Down syndrome, also called trisomy 21, is a chromosomal condition in which extra
genetic material causes delays in the way a child develops, both mentally and physically.
Kids and teens with Down syndrome tend to share certain physical features such
as a flat facial profile, an upward slant to the eyes, small ears, and a protruding
tongue. They tend to grow at a slower rate and remain shorter than their peers.
Down syndrome can affect learning abilities in different ways, but it usually causes
mild to moderate intellectual impairment. Children with Down syndrome have delays
in speech and motor skills, and may need help with self-care, such as dressing and
Medical problems associated with Down syndrome can vary widely from child to child.
While some kids and teens need a lot of medical attention, others lead healthy lives.
People born with Down syndrome are at risk for:
require physical, occupational, and speech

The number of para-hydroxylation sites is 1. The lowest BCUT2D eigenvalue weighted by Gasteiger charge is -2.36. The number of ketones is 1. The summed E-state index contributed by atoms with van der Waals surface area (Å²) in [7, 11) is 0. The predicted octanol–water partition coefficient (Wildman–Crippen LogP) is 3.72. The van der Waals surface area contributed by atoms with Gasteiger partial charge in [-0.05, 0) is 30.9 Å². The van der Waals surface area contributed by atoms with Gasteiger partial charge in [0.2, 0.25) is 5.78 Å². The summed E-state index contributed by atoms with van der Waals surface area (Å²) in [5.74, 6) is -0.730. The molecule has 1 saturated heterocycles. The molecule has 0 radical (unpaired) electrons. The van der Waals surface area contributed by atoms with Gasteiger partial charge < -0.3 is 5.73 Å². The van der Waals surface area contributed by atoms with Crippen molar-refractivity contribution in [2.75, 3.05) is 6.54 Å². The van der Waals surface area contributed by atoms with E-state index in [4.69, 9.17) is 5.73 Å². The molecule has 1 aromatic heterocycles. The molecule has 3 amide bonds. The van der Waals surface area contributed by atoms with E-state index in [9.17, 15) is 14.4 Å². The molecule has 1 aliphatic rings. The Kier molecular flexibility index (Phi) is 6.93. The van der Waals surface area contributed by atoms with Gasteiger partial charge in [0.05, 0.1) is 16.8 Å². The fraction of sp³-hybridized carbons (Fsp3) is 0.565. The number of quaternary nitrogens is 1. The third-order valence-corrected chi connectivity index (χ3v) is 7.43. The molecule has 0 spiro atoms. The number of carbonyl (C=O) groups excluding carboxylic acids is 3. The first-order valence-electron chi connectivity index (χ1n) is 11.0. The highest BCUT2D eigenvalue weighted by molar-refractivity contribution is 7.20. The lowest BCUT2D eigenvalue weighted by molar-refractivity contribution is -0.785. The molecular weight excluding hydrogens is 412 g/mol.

need extra time and assistance with class work
require therapeutic staff support in the classroom
What Teachers Can Do
Students with Down syndrome can have a range of abilities. They can learn and develop
new skills throughout their lives, but reach goals at a different pace. Remember to
focus on the individual and learn firsthand about his or her capabilities and special
Be aware of any medical concerns associated with Down syndrome that are specific
to your student.
Students with Down syndrome are often enrolled in mainstream education systems
and enjoy participating with peers in all kinds of classroom activities. Encourage
physical fitness and involvement in all school activities, as well as extracurricular
Realize that you can make a big difference in your student's life. Learn the student's
interests so you can create opportunities for success in school.